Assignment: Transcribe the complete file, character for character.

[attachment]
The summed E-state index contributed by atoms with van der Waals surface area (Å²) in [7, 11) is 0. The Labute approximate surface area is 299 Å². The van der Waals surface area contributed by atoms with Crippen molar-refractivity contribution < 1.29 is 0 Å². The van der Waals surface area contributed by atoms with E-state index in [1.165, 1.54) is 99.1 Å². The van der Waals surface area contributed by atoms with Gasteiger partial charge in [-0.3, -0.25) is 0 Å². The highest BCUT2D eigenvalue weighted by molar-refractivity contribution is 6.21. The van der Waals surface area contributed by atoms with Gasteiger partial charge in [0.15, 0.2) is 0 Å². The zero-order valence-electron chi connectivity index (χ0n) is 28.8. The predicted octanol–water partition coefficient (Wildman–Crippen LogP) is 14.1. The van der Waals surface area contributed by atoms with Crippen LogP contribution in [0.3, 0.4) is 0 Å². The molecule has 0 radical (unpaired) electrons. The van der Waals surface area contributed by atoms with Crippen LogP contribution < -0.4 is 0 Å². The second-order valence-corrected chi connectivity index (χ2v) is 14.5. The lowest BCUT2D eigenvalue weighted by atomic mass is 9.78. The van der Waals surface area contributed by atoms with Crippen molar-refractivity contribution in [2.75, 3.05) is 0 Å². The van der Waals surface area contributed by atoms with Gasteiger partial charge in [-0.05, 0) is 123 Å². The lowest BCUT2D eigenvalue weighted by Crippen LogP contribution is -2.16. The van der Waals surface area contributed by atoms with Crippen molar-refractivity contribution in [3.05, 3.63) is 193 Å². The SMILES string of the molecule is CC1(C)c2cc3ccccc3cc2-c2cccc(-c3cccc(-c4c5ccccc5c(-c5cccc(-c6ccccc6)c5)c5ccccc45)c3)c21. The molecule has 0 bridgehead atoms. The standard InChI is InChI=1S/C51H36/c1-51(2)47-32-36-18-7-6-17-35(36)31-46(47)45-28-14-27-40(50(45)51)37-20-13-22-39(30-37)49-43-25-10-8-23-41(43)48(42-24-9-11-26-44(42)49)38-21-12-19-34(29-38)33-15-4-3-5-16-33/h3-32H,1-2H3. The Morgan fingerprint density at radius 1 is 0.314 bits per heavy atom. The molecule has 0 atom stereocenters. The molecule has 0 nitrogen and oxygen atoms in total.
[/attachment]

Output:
The summed E-state index contributed by atoms with van der Waals surface area (Å²) in [7, 11) is 0. The Labute approximate surface area is 299 Å². The van der Waals surface area contributed by atoms with Crippen molar-refractivity contribution < 1.29 is 0 Å². The van der Waals surface area contributed by atoms with E-state index in [1.165, 1.54) is 99.1 Å². The van der Waals surface area contributed by atoms with Gasteiger partial charge in [-0.3, -0.25) is 0 Å². The highest BCUT2D eigenvalue weighted by molar-refractivity contribution is 6.21. The van der Waals surface area contributed by atoms with Gasteiger partial charge in [0.15, 0.2) is 0 Å². The zero-order valence-electron chi connectivity index (χ0n) is 28.8. The predicted octanol–water partition coefficient (Wildman–Crippen LogP) is 14.1. The van der Waals surface area contributed by atoms with Crippen LogP contribution in [0.3, 0.4) is 0 Å². The molecule has 0 radical (unpaired) electrons. The van der Waals surface area contributed by atoms with Crippen LogP contribution < -0.4 is 0 Å². The second-order valence-corrected chi connectivity index (χ2v) is 14.5. The lowest BCUT2D eigenvalue weighted by atomic mass is 9.78. The van der Waals surface area contributed by atoms with Crippen molar-refractivity contribution in [2.75, 3.05) is 0 Å². The van der Waals surface area contributed by atoms with Gasteiger partial charge in [-0.05, 0) is 123 Å². The lowest BCUT2D eigenvalue weighted by Crippen LogP contribution is -2.16. The van der Waals surface area contributed by atoms with Crippen molar-refractivity contribution in [3.05, 3.63) is 193 Å². The SMILES string of the molecule is CC1(C)c2cc3ccccc3cc2-c2cccc(-c3cccc(-c4c5ccccc5c(-c5cccc(-c6ccccc6)c5)c5ccccc45)c3)c21. The molecule has 0 bridgehead atoms. The standard InChI is InChI=1S/C51H36/c1-51(2)47-32-36-18-7-6-17-35(36)31-46(47)45-28-14-27-40(50(45)51)37-20-13-22-39(30-37)49-43-25-10-8-23-41(43)48(42-24-9-11-26-44(42)49)38-21-12-19-34(29-38)33-15-4-3-5-16-33/h3-32H,1-2H3. The Morgan fingerprint density at radius 1 is 0.314 bits per heavy atom. The molecule has 0 atom stereocenters. The molecule has 0 nitrogen and oxygen atoms in total.